Yesterday I sat and watched the SuperBowl and knit. Great for getting a project done but not so great for my back and bum. Since I spent my weekend doing weekend things, the phone call telling me we were having a snow day meant free time to do more of what I like to do – photography!
I went out into parts of the neighborhood I don’t often explore and found lots of interesting things to capture in my magic box.
It rained hard yesterday. I think it was the wettest day we’ve had so far this fall. After coffee and a stretch, I was feeling cooped up. I put on my favorite jeans, best waterproof coat and a hat and went out into it. Down the block to Home Depot, (I love walking in smelling all that new wood.) On the way down the block I was wishing I’d brought my camera with me so I headed back home and grabbed it. Back out into the wet again and snapped some shots.
Today it was a perfect fall day. Cooler and those dark gray clouds but no rain, so Mike and I went for a walk in Whatcom Falls Park.
(It is more fun to sift through photos than listen to the debate playing in the background….)
The deer walked tentatively into the yard
looking up at each sound
as he grazed his way across the lawn.
He came to the edge of the garden
and dipped his mouth to the daisies
tipping their faces to his shoulders.
A door slid open;
a hesitant cough sounded.
The deer gazed intently for a few minutes
then turned and left the flower bed.
Sometimes I get really lost in editing photos in Picasa. I love to open each photo and notice where my eyes go, then try to crop and high light what was most eye catching. I often take pictures because I’m attracted to the texture I see in front of me but when I get the pictures onto the computer other whole worlds open up.
Last weekend I wandered around my friend’s wet and cold and newly green Seattle garden. I found old and new growth that captured my interest. Tonight, when I loaded the pictures up and began my little eye tour, I found a secret garden, only visible when I look, and look again, and look once more.
I saw a vibrant and colorful garden and a delicately contrasting black and white garden.
My friend and I arranged a month ago to attend an event featuring author Ruth Ozeki chatting about her documentary, Halving the Bones. I was really looking forward to it. At the last minute we found out we should have reserved a spot at this “free” event. We hadn’t and now it was “sold out.” Bummer.
A young woman in my friend’s life said, “Who cares! Just go out for a girl’s night!” So we did. Wine and appetizers and conversation. We are already thinking of where we might go try another happy hour some time.
Happy Hour – I never did this as a young woman. My daughter does it all the time. The younger teachers at school do this. I know why I didn’t do it when I was their age – no money, 2 kids, a husband who worked swing so no time to get away either.
But there is no excuse now. Well maybe the money thing but we can become Happy Hour coupon shoppers!
So while I am truly sorry I didn’t get to see Ozeki’s film, I am really thankful these bones of mine got to sit across from another bundle of bones and chew the fat.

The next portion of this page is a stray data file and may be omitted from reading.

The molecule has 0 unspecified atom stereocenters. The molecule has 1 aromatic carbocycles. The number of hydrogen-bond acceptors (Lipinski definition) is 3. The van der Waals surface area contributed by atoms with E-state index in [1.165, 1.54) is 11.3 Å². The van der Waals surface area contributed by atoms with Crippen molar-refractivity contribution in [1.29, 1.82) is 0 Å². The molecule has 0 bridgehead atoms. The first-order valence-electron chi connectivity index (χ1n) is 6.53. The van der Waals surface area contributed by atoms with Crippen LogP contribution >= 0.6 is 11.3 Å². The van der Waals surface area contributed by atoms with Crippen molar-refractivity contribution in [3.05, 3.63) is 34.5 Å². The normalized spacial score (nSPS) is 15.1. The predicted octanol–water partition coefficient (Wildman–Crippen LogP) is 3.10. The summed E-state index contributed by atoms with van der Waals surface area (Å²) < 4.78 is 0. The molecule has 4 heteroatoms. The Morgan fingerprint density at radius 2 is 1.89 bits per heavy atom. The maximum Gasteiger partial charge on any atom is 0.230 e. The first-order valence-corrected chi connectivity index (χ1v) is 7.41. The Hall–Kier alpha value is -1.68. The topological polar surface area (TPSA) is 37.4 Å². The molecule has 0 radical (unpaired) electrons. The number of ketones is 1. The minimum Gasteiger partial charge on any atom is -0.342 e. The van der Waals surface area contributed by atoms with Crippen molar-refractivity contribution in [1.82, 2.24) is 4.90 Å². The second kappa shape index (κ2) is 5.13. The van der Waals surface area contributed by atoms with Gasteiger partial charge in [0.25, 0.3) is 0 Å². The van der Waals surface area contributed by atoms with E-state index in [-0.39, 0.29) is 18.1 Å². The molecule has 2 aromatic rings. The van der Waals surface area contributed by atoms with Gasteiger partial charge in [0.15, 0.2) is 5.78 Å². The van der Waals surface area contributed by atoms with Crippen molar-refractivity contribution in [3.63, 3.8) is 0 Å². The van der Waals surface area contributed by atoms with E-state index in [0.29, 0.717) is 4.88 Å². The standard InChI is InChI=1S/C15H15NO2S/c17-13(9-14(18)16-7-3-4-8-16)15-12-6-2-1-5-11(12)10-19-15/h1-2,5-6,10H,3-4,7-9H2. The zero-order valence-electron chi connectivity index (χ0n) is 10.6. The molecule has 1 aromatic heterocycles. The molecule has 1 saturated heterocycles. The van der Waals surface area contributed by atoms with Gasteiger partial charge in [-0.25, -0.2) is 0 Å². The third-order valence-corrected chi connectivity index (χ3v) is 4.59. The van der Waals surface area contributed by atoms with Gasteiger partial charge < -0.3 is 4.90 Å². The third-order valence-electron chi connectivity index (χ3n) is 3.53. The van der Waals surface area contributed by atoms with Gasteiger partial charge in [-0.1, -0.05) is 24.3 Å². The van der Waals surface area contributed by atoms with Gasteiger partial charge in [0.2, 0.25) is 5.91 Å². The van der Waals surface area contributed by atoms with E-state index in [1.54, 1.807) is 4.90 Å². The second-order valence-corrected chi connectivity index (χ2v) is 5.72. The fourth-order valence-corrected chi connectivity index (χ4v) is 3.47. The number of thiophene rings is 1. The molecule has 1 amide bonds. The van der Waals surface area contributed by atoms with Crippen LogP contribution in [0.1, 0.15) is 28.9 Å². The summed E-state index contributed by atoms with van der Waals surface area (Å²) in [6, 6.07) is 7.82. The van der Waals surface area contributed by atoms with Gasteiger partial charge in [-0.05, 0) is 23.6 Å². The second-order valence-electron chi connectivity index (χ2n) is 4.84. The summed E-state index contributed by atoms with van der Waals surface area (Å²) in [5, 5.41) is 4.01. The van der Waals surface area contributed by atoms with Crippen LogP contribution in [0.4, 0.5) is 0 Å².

I feel abandoned; I admit it. You’ve all flown off to sunny-warm-peaceful-lazy-dazy-sleep in-and swim-at-night Hawaii and I’m here alone in cusp-of-spring-but-more-like-winter-sometimes blue-but cold-and-yes wet-PNW February.
I saw the first signs I would be in this situation after Christmas when you packed away your trees or put them by the curb and stopped talking about the warm glow of family time and began haunting internet airline and VRBO sites hunting down points and rental cars and sleeping accomodations. I noticed when your cheeks began to burn in mid-January because you’d made your plans, a result of your reluctance to share the secret of your plans to run away with us, the “Left Behind.” While we celebrated and counted the additional minutes of daylight each day with joy, you were madly counting your days until take-off, dreaming at night of warm sunlight, beaches and ocean breezes.
Work and reality kept me from the full realization of my abandonment until the Facebook photos appeared: bare toes at the edge of ocean beach scenes, drinks sparkling on little tables close at hand, fish caught fresh for dinner. But it wasn’t until the photos stopped that I really felt the slap – because you are now really gone.
You’re having fun, you’ve left reality behind, you are in Never Never Land with Peter Pan. No pirates, no crocodiles, no ticking clocks.
And I’m here with my shadow! Friends and Countrymen! Could you at least send Tinkerbell to keep me company?
Sifting through beads near the front windows of your shop, I overheard bits and pieces of your conversation with the twenty-something who drifted in just after me. You greeted her in a way that told me she was a regular visitor but not an acquaintance outside of the shop.
You asked how she was doing and I heard all the aspects of F.I.N.E. in her voice and stories.
And you listened.
And you asked questions.
And you named her strengths.
You kept your eye on your shop and continued to offer me assistance throughout the conversation and when I came to the counter for my purchase, I wanted to say thank you out loud for the retail therapy I was witnessing. But I didn’t of course.
I’ll just be back to your shop.